Q: My 21-year-old son just broke up with his girlfriend of five years. He said it was mutual, and I’m not surprised. They’re moving in different directions and have different ideas of what the future holds for each. I understand and accept that. My problem is that I (and our extended family) loved her very much. She was part of our family. I asked my son if he would mind if I contacted her. I want to tell her we understand, hold nothing against her, and wish her luck. My son has asked that I do not contact her – “It will just make things worse.” This is killing me. I cry every time I think of her and feel like it would help me move on. Is this just a 21-year-old’s lack of emotional maturity? I won’t go behind his back, but I don’t know if I should give it time and ask him again, or let it go and wait for the sorrow to soften.
A: I’m sorry. Your loss is real and it’s one that often gets overlooked. Few even think about the families in a breakup or divorce, much less take a moment to help them deal with their loss.
The reason for that is built into your decision to ask your son before contacting his ex. This is about his life, not yours.
Sign Up and Save
Get six months of free digital access to the Lexington Herald-Leader
Most parents and even siblings go through this at some point. It’s even harder when you think your child/sib is making a mistake in breaking up with someone (you’re lucky in this respect). But no matter how close, how heartbroken or even how right any family member or other bystander might be, it’s not your life. So you settle into your back seat and resist the impulse to drive.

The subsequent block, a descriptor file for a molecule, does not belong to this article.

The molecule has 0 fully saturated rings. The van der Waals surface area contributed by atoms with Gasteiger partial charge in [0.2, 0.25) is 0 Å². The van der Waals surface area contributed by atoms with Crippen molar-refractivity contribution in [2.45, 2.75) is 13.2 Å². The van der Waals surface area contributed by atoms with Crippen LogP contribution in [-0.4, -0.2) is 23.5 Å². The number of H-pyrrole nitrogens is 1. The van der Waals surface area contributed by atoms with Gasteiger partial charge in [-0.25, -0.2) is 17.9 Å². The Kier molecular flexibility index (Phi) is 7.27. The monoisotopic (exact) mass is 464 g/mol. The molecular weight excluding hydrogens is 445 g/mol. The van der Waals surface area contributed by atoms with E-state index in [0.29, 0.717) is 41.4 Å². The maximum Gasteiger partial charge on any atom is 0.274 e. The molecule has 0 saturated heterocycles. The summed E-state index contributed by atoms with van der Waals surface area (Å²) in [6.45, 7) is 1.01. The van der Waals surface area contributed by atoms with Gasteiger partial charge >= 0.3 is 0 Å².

Over the years you built your own relationship with this girlfriend, which makes her also a part of your life, and with any luck you will grow attached to other women he brings home. And of course we all have a fundamental right to associate with people of our choosing. As such you have some right to stay in touch with your son’s ex(es) if you and she both would like that — but not now, not yet, not when your son has asked you to respect the recovery process.
You certainly can ask again later. It might even be easier if you prepare him for that now. “I will respect your wishes — that’s why I asked. When things feel less raw, though, I’d like to discuss it again. In the meantime, please tell her we understand, love her and wish her the best.”
Except in cases where an ex has mistreated your son, time will elevate your right to choose your friends above your son’s right to impose these emotional embargoes. We’re talking months or years, though, not weeks.
Last thing: No matter when that time comes, you can’t fairly expect this ex-couple (or anyone else) to assume responsibility for your feelings. Your contacting the ex has to be with the intent to offer her some warmth or healing, not to secure it for you.
Washington Post Writers Group